Modeling Project 1 Report

Modeling Project 1 Report - Albert Hsia 1. Introduction...

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Albert Hsia Page 1 5/12/2009 1. Introduction Data and Overall Approach: I have acquired various resources and data samples from the websites Dr. Garcia has posted online. I have also read through the United States Census publications, and some information on donating blood from the givelife2.org website, a subsidiary site of RedCross.org. My population sample was drawn from the United States Census Bureau’s website. For my Actual Blood Supply and Actual Transfusion data, I used Dr. Garcia’s “Data and Analysis Blood Supply” Excel Spreadsheet. I acquired my Whole-Blood Outdate Percentage from the NBCU report on Outdated Blood. The percentage of “eligible donors” was mentioned in the healthywomen.org website, and the average amount of blood drawn from a donor was given by the givelife2.org website. My approach was to focus on having the ability to simulate actual data with one main input. It is clear that the correlation between the nation’s population and the nation’s blood supply is not strong enough to help us define a straightforward algorithm. However, if such relationship can be found between the nation’s population and the actual blood supply, then we can create a mathematical model. First, I determined the mathematical relationship between time and the potential blood supply. Then I found the relationship between potential blood supply and the actually blood supply in terms of a constant. If the constant fluctuates, then a regression line would be used to characterize it. Thus, the final equation would be “the product between the potential blood supply and the constant at any given time equals the actually blood supply at any given time.” Assumptions : My model is based on assuming that only whole-blood is collected and recorded in the data spreadsheet. I assumed that my population rises exponentially, though it appears linear. This was done so that mathematical model would be more comprehendible when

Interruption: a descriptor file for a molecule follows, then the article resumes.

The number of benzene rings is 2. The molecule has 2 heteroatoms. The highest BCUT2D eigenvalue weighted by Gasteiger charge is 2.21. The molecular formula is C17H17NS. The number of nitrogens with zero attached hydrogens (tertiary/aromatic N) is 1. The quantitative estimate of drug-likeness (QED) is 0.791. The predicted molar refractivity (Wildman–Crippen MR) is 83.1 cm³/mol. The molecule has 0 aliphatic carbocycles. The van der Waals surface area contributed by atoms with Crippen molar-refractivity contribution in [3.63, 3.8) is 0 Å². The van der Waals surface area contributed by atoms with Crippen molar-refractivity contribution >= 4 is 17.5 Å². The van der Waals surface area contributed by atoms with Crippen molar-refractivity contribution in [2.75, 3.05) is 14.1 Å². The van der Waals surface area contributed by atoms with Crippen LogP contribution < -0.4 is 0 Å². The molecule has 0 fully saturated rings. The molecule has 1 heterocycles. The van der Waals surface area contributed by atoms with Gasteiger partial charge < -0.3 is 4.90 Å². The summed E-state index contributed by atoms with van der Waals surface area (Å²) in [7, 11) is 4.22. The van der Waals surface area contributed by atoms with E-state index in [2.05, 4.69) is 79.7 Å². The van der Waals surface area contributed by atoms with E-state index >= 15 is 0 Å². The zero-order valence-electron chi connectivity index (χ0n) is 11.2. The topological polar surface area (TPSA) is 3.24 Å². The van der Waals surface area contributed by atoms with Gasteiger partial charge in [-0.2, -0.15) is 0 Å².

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Albert Hsia Page 2 5/12/2009 used to predict actual blood supply ahead of time. I also assumed that no factors would affect population trend. Next, I assumed that percentage of eligible donors stayed consistent from the 1980s to 2004. I am certain about this assumption because the U.S. Census indicated that there was no significant change in the population’s percentage of people between the ages of 18 and 65 for the past 20 years. I also assumed that only each person only contributes one unit of blood per year. This is done to give the bare minimum potentiality of blood supply that seams more realistic. For the transfusion calculation, I assumed that Dr. Garcia’s data was whole-blood only.
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Modeling Project 1 Report - Albert Hsia 1. Introduction...

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